This seemingly coordinated effort on both sides of the Atlantic to improve trade secret enforcement was the subject of a study by the International Chamber of Commerce published in 2019.
Recent reform and upgrading of trade secret laws has not been limited to the EU and the United States. In 2018 and again in 2019, China made significant amendments to its Anti-Unfair Competition Law to expand the definition of a protectable trade secret and to increase penalties for theft, including the availability of punitive damages. China further refined its law to address the trade secret owner’s challenge of developing sufficient evidence by declaring a “preliminary” showing of misappropriation sufficient to trigger a requirement that the defendant prove independent development of the information.
What does all of this legislative activity directed at strengthening trade secret laws mean for SMEs? There are two general consequences. First, the subject of protecting competitive advantage by secrecy has received more attention than ever before, with the result that more resources are available to assist SMEs in managing this often-overlooked aspect of intellectual property. Second, businesses of all types and in all countries are challenged to take advantage of this easy-to-use approach, not only to protect their own data, but to avoid unwanted exposure to the trade secrets of others.
Protecting an SME’s competitive advantage by using secrecy requires awareness of what information needs to be protected to retain that advantage, and of the measures available to reduce the risks to its secrecy. Legislation poses virtually no limit to the kind of information that can be claimed as a trade secret; it can be any kind of information, as long as “it is not, as a body or in the precise configuration and assembly of its components, generally known among or readily accessible to persons within the circles that normally deal with the kind of information in question” (the TRIPS Agreement, Article 39), and derives from its secrecy some actual or potential commercial value. Of course, the information must be distinct from individual skill, which is outside the scope of legal protection.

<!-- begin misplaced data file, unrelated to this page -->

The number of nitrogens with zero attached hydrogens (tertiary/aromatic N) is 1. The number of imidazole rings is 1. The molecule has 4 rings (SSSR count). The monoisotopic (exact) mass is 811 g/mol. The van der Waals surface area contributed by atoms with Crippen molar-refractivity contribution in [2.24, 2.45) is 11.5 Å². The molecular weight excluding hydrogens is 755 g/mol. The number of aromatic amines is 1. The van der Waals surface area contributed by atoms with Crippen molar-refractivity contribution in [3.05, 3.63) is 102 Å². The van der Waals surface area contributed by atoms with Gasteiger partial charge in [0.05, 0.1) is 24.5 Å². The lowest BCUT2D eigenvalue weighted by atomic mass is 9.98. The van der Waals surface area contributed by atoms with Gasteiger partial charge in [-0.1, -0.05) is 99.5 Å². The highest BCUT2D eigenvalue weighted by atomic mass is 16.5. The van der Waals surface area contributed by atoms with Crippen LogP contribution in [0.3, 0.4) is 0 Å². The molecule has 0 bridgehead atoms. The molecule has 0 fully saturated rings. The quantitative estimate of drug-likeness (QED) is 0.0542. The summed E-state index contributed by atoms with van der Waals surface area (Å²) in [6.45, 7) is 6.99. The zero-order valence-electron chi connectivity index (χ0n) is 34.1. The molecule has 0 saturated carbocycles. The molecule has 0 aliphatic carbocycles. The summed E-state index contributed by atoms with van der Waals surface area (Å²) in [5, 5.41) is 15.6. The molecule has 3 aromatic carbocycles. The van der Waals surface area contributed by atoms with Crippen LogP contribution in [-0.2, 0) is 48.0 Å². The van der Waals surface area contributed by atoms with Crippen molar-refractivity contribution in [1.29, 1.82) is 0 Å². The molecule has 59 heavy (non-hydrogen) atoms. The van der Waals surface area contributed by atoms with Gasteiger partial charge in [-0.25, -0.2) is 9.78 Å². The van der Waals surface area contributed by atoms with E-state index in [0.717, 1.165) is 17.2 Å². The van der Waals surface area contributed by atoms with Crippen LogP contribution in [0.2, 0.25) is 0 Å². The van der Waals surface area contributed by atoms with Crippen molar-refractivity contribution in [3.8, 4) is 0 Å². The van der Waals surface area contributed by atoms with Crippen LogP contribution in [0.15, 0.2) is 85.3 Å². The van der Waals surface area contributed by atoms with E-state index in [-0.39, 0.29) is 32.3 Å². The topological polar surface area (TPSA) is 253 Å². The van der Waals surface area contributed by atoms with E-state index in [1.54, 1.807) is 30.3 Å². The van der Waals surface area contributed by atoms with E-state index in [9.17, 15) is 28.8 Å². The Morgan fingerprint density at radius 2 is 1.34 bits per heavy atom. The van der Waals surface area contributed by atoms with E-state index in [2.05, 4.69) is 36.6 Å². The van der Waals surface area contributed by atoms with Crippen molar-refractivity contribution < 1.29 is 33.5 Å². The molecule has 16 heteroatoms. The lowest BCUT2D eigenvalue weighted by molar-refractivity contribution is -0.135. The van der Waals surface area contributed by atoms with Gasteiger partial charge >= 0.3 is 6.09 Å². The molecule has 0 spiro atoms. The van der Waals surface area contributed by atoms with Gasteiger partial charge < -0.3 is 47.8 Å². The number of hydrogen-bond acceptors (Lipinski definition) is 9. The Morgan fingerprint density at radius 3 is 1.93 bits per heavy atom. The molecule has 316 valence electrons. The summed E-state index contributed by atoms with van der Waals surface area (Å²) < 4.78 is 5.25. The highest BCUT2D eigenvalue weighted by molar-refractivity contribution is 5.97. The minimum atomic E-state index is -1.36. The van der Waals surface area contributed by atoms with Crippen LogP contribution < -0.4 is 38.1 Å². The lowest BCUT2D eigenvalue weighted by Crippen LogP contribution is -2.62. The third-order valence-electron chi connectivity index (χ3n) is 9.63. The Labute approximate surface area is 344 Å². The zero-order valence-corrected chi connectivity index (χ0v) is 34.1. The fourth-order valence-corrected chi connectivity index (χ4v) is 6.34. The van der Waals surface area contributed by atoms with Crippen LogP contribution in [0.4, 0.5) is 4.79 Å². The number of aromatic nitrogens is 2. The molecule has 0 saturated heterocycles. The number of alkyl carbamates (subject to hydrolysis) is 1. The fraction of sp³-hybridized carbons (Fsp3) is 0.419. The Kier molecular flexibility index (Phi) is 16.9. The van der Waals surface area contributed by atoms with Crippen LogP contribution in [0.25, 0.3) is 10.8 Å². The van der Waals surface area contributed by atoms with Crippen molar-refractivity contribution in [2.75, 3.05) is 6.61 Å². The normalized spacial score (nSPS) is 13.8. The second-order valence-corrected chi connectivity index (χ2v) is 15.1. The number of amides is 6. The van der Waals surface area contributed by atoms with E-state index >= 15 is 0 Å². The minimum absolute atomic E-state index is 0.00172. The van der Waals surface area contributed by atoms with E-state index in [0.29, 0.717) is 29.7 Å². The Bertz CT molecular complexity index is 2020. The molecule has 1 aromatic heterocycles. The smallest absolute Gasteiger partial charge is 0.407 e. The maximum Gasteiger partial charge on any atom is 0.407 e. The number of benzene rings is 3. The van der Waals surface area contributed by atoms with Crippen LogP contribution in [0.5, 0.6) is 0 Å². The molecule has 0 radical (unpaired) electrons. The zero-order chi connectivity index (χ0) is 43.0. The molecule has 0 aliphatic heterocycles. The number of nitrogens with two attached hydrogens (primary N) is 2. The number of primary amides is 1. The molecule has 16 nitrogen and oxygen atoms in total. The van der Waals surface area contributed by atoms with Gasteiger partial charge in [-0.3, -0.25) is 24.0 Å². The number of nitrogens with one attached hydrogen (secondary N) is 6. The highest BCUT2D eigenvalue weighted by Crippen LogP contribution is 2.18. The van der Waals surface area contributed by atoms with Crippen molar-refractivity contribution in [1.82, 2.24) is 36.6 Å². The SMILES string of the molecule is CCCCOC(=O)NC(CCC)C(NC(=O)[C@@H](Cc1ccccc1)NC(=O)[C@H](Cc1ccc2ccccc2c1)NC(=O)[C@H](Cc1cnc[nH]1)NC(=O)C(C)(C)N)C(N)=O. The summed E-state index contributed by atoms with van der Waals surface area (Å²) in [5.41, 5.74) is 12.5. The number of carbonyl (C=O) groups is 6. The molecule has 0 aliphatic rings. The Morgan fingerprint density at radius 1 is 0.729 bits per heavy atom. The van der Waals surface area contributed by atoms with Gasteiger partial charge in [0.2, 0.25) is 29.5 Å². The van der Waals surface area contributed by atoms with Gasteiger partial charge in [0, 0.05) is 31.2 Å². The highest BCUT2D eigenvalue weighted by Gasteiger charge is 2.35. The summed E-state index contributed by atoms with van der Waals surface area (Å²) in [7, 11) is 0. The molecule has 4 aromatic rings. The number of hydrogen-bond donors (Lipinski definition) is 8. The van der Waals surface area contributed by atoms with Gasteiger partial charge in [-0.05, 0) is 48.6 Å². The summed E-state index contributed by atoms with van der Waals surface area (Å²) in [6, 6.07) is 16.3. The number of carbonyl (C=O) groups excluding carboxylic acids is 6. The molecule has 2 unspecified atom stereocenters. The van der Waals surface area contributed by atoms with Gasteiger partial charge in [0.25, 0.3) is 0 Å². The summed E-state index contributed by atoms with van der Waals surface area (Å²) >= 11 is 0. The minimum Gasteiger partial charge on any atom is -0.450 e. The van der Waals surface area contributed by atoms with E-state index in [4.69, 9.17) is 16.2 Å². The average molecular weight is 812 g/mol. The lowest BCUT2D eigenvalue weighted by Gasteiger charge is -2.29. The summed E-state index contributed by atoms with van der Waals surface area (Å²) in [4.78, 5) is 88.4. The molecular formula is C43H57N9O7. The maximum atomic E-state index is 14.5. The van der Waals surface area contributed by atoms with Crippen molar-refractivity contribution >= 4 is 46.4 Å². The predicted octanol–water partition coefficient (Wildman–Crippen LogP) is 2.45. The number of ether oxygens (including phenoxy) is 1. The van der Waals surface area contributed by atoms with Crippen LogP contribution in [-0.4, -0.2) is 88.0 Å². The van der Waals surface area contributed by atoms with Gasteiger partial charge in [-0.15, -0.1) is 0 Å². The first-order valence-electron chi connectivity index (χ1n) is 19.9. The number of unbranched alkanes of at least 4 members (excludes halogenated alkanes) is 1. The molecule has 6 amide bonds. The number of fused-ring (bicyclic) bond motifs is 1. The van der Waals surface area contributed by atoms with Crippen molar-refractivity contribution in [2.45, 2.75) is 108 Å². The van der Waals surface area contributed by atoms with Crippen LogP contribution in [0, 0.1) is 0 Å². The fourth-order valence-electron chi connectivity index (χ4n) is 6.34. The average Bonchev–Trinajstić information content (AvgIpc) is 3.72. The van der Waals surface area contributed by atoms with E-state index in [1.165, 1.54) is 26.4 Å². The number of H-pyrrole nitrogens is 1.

Protecting an SME’s competitive advantage by using secrecy requires awareness of what information needs to be protected to retain that advantage, and of the measures available to reduce the risks to its secrecy.
The more challenging aspect is to identify and apply security measures that are “reasonable,” since every control brings with it a certain cost, either in money or efficiency or both (consider, for example, the annoyance of dealing with two-factor authentication, in which you have to wait for a unique code to be sent to your phone). What is reasonable under the circumstances will be decided ultimately by a court taking into account a company’s risk environment, the value of the information, the threat of loss and the cost of measures to mitigate the risks.